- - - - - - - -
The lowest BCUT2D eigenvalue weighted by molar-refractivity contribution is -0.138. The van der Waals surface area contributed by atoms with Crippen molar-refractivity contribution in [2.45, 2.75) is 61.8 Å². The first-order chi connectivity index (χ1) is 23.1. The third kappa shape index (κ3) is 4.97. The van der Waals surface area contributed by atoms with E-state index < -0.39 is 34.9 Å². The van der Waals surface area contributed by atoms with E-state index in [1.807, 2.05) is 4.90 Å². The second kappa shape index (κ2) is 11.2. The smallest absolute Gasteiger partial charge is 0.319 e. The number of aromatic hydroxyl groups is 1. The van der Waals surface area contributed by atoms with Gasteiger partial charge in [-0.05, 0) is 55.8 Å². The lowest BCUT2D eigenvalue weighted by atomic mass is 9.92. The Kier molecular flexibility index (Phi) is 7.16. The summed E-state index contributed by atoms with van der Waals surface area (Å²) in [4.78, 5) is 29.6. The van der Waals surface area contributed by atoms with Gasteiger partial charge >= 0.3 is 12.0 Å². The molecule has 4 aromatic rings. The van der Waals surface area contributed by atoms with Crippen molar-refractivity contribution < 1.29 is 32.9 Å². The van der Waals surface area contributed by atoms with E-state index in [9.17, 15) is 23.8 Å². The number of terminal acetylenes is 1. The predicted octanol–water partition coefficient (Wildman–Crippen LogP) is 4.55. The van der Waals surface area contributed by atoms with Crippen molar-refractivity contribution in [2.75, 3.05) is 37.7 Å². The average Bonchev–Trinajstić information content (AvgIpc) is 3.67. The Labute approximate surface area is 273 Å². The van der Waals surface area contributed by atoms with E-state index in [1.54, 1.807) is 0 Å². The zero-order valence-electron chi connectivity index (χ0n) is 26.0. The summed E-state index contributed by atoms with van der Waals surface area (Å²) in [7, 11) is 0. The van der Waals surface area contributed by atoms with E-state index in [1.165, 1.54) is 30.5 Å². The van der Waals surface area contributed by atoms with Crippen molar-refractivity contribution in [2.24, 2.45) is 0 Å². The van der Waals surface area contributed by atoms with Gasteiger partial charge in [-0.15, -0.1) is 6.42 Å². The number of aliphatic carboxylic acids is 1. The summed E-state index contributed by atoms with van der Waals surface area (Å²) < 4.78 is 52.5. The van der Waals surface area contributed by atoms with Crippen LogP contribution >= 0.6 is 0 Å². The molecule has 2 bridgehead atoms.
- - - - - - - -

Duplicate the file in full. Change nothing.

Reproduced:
The lowest BCUT2D eigenvalue weighted by molar-refractivity contribution is -0.138. The van der Waals surface area contributed by atoms with Crippen molar-refractivity contribution in [2.45, 2.75) is 61.8 Å². The first-order chi connectivity index (χ1) is 23.1. The third kappa shape index (κ3) is 4.97. The van der Waals surface area contributed by atoms with E-state index < -0.39 is 34.9 Å². The van der Waals surface area contributed by atoms with E-state index in [1.807, 2.05) is 4.90 Å². The second kappa shape index (κ2) is 11.2. The smallest absolute Gasteiger partial charge is 0.319 e. The number of aromatic hydroxyl groups is 1. The van der Waals surface area contributed by atoms with Gasteiger partial charge in [-0.05, 0) is 55.8 Å². The lowest BCUT2D eigenvalue weighted by atomic mass is 9.92. The Kier molecular flexibility index (Phi) is 7.16. The summed E-state index contributed by atoms with van der Waals surface area (Å²) in [4.78, 5) is 29.6. The van der Waals surface area contributed by atoms with Gasteiger partial charge >= 0.3 is 12.0 Å². The molecule has 4 aromatic rings. The van der Waals surface area contributed by atoms with Crippen molar-refractivity contribution < 1.29 is 32.9 Å². The van der Waals surface area contributed by atoms with E-state index in [9.17, 15) is 23.8 Å². The number of terminal acetylenes is 1. The predicted octanol–water partition coefficient (Wildman–Crippen LogP) is 4.55. The van der Waals surface area contributed by atoms with Crippen molar-refractivity contribution in [2.75, 3.05) is 37.7 Å². The average Bonchev–Trinajstić information content (AvgIpc) is 3.67. The Labute approximate surface area is 273 Å². The van der Waals surface area contributed by atoms with E-state index in [1.54, 1.807) is 0 Å². The zero-order valence-electron chi connectivity index (χ0n) is 26.0. The summed E-state index contributed by atoms with van der Waals surface area (Å²) in [7, 11) is 0. The van der Waals surface area contributed by atoms with E-state index in [1.165, 1.54) is 30.5 Å². The van der Waals surface area contributed by atoms with Crippen molar-refractivity contribution in [2.24, 2.45) is 0 Å². The van der Waals surface area contributed by atoms with Gasteiger partial charge in [-0.15, -0.1) is 6.42 Å². The number of aliphatic carboxylic acids is 1. The summed E-state index contributed by atoms with van der Waals surface area (Å²) < 4.78 is 52.5. The van der Waals surface area contributed by atoms with Crippen LogP contribution >= 0.6 is 0 Å². The molecule has 2 bridgehead atoms.